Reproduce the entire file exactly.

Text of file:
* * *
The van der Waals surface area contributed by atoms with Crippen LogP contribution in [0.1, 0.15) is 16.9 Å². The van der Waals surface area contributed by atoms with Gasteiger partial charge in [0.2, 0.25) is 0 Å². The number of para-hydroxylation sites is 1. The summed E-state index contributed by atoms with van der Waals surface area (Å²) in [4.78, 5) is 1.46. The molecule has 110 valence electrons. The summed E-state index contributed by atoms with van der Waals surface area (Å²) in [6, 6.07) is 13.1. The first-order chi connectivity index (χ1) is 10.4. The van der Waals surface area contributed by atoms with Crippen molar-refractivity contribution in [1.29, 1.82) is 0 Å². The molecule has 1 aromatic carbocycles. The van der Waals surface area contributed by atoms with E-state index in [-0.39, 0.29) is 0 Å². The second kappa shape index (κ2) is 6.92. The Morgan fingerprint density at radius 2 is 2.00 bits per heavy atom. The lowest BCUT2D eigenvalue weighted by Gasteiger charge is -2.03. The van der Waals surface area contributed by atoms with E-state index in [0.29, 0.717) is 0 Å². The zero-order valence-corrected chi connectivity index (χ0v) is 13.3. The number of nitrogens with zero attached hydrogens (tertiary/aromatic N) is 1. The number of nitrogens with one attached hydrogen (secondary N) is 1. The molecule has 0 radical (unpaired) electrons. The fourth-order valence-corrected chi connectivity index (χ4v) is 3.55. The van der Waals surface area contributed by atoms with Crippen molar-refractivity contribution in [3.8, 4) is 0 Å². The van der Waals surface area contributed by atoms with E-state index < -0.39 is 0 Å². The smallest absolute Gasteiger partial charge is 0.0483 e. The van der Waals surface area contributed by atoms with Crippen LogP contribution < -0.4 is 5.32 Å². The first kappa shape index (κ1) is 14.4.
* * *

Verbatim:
The van der Waals surface area contributed by atoms with Crippen LogP contribution in [0.1, 0.15) is 16.9 Å². The van der Waals surface area contributed by atoms with Gasteiger partial charge in [0.2, 0.25) is 0 Å². The number of para-hydroxylation sites is 1. The summed E-state index contributed by atoms with van der Waals surface area (Å²) in [4.78, 5) is 1.46. The molecule has 110 valence electrons. The summed E-state index contributed by atoms with van der Waals surface area (Å²) in [6, 6.07) is 13.1. The first-order chi connectivity index (χ1) is 10.4. The van der Waals surface area contributed by atoms with Crippen molar-refractivity contribution in [1.29, 1.82) is 0 Å². The molecule has 1 aromatic carbocycles. The van der Waals surface area contributed by atoms with E-state index in [-0.39, 0.29) is 0 Å². The second kappa shape index (κ2) is 6.92. The Morgan fingerprint density at radius 2 is 2.00 bits per heavy atom. The lowest BCUT2D eigenvalue weighted by Gasteiger charge is -2.03. The van der Waals surface area contributed by atoms with E-state index in [0.29, 0.717) is 0 Å². The zero-order valence-corrected chi connectivity index (χ0v) is 13.3. The number of nitrogens with zero attached hydrogens (tertiary/aromatic N) is 1. The number of nitrogens with one attached hydrogen (secondary N) is 1. The molecule has 0 radical (unpaired) electrons. The fourth-order valence-corrected chi connectivity index (χ4v) is 3.55. The van der Waals surface area contributed by atoms with Crippen molar-refractivity contribution in [3.8, 4) is 0 Å². The van der Waals surface area contributed by atoms with E-state index < -0.39 is 0 Å². The smallest absolute Gasteiger partial charge is 0.0483 e. The van der Waals surface area contributed by atoms with Crippen LogP contribution < -0.4 is 5.32 Å². The first kappa shape index (κ1) is 14.4.